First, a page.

Employers do not have to pay you if you miss work because of Ophelia

Most large supermarket chains have closed with many other employees working from home

Dozens of pedestrians ignored hurricane Ophelia warnings and ventured out for walks on Galway's promenade. Video: Bryan O'Brien

 

Most supermarket chains and large stores have closed or are planning to close today due to storm Ophelia while many other employers have advised staff to stay at home.

Lidl, Debenhams, Dunnes Stores, Penneys, Marks and Spencer and some Supervalu stores will close or have closed for the day. Dunnes Stores has advised all staff that they will be paid for the day.

As it stands most Aldi stores will remain open for the day. Tesco has closed shops in Cork, Kerry, Clare, Limerick, South Tipperary, Waterford, Wexford, Galway, Mayo, Leitrim, Roscommon, Sligo and Donegal and has cancelled its home delivery service in those areas.

Mandate Trade Union which represents retail and administrative has called on all employers to close for the day “to protect the health and safety of their staff.”

The Union said the storm “presents a very real threat and it would be entirely irresponsible of employers to operate as normal.”

Assistant General Secretary Gerry Light said he wanted to remind employers “of their specific duty of care obligations to employees and would ask to place these ahead of any other considerations.

“We would also like to recognise and commend those employers who have already taken definitive action by deciding that businesses will close for the duration of the red warning weather alert.”

Impact and other public sector unions have also urged all non-essential State employees to stay home. Most non-emergency public services remained closed today.

The employers’ group Ibec said, given the red status weather warning, it “encourages all businesses to minimise the movement of employees” on Monday, adding “safety should be of the utmost priority”.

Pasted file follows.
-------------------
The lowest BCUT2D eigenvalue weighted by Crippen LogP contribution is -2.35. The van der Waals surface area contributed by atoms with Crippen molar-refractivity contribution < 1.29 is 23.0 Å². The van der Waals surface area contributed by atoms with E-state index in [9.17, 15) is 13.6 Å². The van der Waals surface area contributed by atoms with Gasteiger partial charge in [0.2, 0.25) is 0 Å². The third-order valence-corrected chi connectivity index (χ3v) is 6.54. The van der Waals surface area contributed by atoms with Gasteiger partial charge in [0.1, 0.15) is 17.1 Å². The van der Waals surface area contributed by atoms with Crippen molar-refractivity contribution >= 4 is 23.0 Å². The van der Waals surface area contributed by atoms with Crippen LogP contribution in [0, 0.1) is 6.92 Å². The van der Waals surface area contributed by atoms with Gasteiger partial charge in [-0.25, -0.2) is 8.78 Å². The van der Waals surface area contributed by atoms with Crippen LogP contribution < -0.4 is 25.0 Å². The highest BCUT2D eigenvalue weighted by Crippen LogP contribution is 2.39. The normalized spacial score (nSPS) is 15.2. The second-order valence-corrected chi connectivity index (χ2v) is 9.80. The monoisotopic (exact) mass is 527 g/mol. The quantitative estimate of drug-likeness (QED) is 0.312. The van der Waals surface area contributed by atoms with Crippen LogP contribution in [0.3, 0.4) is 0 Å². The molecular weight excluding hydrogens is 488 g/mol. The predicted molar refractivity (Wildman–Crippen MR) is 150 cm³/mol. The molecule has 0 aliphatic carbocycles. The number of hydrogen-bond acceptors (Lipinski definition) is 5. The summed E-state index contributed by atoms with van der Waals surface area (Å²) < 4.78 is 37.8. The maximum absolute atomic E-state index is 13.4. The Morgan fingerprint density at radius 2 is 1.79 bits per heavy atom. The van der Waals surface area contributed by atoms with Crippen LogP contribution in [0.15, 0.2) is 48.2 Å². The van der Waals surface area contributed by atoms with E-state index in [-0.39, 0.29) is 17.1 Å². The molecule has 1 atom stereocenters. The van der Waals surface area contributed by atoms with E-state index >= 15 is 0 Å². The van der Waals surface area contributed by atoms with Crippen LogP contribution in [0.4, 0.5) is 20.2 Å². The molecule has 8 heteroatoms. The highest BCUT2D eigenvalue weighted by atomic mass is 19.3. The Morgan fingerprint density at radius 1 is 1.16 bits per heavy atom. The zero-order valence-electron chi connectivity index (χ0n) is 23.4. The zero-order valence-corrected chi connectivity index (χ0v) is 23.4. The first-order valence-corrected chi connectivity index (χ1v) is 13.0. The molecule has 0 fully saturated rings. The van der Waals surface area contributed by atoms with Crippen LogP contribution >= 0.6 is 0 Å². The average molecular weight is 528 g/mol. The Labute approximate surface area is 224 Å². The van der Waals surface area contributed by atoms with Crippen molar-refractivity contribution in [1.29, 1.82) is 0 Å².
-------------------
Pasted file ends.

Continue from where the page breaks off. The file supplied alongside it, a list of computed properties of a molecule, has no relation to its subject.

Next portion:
Employers around the country have taken varying approaches to the storm with most in the west and south west opting to close or have their staff work from home.

In Dublin large employers such as Facebook and Google told their employees last night they could work from home. Other businesses and offices opened for the morning before closing ahead of the storm hitting the city at around 1pm.

Luas Services ceased at midday and Dublin Bus services will not resume until 7pm leaving some staff worried they will be stranded in the city having come into work for the morning.

“I’ve no idea how I’m going to get home. I was planning on going to the library for a while but that’s closed too. I’ll have to get a taxi or wait for the buses to start again,” said Lucy Walsh who works in a café in Dublin city centre.

According to employment law experts, an employer has no legal obligation to pay staff if they don’t come to work, even if they are physically unable to make the journey.

“It’s come up before when we had the big snow [IN 2010]. The general thinking is if you’ve half a brain as an employer you’ll accommodate employees. But it doesn’t follow that you’ve an obligation,” senior counsel and employment law specialist Marguerite Bolger said.

This is also true if the employer closes their business for the day due to the hurricane or if employees have to stay home to mind their children because the schools are closed.

“At the end of the day, if you don’t turn up for work there is no obligation on an employer to pay you,” Ms Bolger said.

“There’s no provision in law for extreme weather. In that, it’s like sick pay. It’s all pursuant to the contract you have with your employer.”

This is also the case if an employee physically can’t get to work due to, for example, a flooded road or cancelled bus service, said Richard Grogan, an employment law solicitor.

“If the road from town is two feet under water and there is no way of getting the work, the law states the employer has no obligation,” he said.

“The better employers will have a policy in place to cover inclement weather events. That’s just good business sense. But there is no requirement.”

It could also be open to employers to discipline or even fire staff if they feel the employee was able to attend work despite the storm but this would be difficult, Ms Bolger said.

“It entirely depends on the individual circumstances. You can only be dismissed after you’ve had a disciplinary procedure. You’d be entitled, within that procedure, to put in evidence of the weather warnings from Met Éireann”.

If are an employee was fired nonetheless, they would have a strong case to bring to the Workplace Relations Commission, she said.

“As long as the person had a reasonable belief it was unsafe to travel it’s very hard to see how their dismissal could ever stand up.

M Grogan also advised that “once the danger is gone employees are expected to get into work if possible.

“Just because you can’t get in at 9am doesn’t mean you have the day off. You might be able to travel at noon. It’s up to the employee to come up when they can.”